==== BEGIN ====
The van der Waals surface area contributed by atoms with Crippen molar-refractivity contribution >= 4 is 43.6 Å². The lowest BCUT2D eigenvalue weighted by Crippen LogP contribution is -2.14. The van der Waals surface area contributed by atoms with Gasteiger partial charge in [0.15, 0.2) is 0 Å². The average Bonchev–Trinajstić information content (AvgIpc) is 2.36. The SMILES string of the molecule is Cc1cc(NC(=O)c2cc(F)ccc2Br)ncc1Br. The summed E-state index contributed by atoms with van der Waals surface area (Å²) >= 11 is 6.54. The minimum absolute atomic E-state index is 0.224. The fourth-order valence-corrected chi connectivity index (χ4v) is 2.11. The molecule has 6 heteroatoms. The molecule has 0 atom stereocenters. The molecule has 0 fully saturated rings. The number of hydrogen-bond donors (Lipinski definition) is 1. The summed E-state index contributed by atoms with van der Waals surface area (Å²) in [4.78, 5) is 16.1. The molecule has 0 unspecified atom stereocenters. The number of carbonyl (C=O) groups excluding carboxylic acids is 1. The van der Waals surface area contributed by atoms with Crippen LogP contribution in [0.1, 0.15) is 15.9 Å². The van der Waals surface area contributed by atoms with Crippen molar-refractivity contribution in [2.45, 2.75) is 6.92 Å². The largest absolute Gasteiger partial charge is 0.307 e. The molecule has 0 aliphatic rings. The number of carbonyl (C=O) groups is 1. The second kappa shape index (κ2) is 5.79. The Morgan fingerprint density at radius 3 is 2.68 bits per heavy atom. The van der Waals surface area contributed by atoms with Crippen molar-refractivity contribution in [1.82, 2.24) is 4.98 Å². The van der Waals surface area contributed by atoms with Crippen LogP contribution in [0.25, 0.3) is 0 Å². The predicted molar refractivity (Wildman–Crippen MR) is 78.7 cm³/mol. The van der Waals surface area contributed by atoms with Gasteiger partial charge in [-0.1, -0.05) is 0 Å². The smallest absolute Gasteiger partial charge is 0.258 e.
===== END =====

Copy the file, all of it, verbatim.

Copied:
The van der Waals surface area contributed by atoms with Crippen molar-refractivity contribution >= 4 is 43.6 Å². The lowest BCUT2D eigenvalue weighted by Crippen LogP contribution is -2.14. The van der Waals surface area contributed by atoms with Gasteiger partial charge in [0.15, 0.2) is 0 Å². The average Bonchev–Trinajstić information content (AvgIpc) is 2.36. The SMILES string of the molecule is Cc1cc(NC(=O)c2cc(F)ccc2Br)ncc1Br. The summed E-state index contributed by atoms with van der Waals surface area (Å²) >= 11 is 6.54. The minimum absolute atomic E-state index is 0.224. The fourth-order valence-corrected chi connectivity index (χ4v) is 2.11. The molecule has 6 heteroatoms. The molecule has 0 atom stereocenters. The molecule has 0 fully saturated rings. The number of hydrogen-bond donors (Lipinski definition) is 1. The summed E-state index contributed by atoms with van der Waals surface area (Å²) in [4.78, 5) is 16.1. The molecule has 0 unspecified atom stereocenters. The number of carbonyl (C=O) groups excluding carboxylic acids is 1. The van der Waals surface area contributed by atoms with Crippen LogP contribution in [0.1, 0.15) is 15.9 Å². The van der Waals surface area contributed by atoms with Crippen molar-refractivity contribution in [2.45, 2.75) is 6.92 Å². The largest absolute Gasteiger partial charge is 0.307 e. The molecule has 0 aliphatic rings. The number of carbonyl (C=O) groups is 1. The second kappa shape index (κ2) is 5.79. The Morgan fingerprint density at radius 3 is 2.68 bits per heavy atom. The van der Waals surface area contributed by atoms with Crippen molar-refractivity contribution in [1.82, 2.24) is 4.98 Å². The van der Waals surface area contributed by atoms with Crippen LogP contribution in [0.25, 0.3) is 0 Å². The predicted molar refractivity (Wildman–Crippen MR) is 78.7 cm³/mol. The van der Waals surface area contributed by atoms with Gasteiger partial charge in [-0.1, -0.05) is 0 Å². The smallest absolute Gasteiger partial charge is 0.258 e.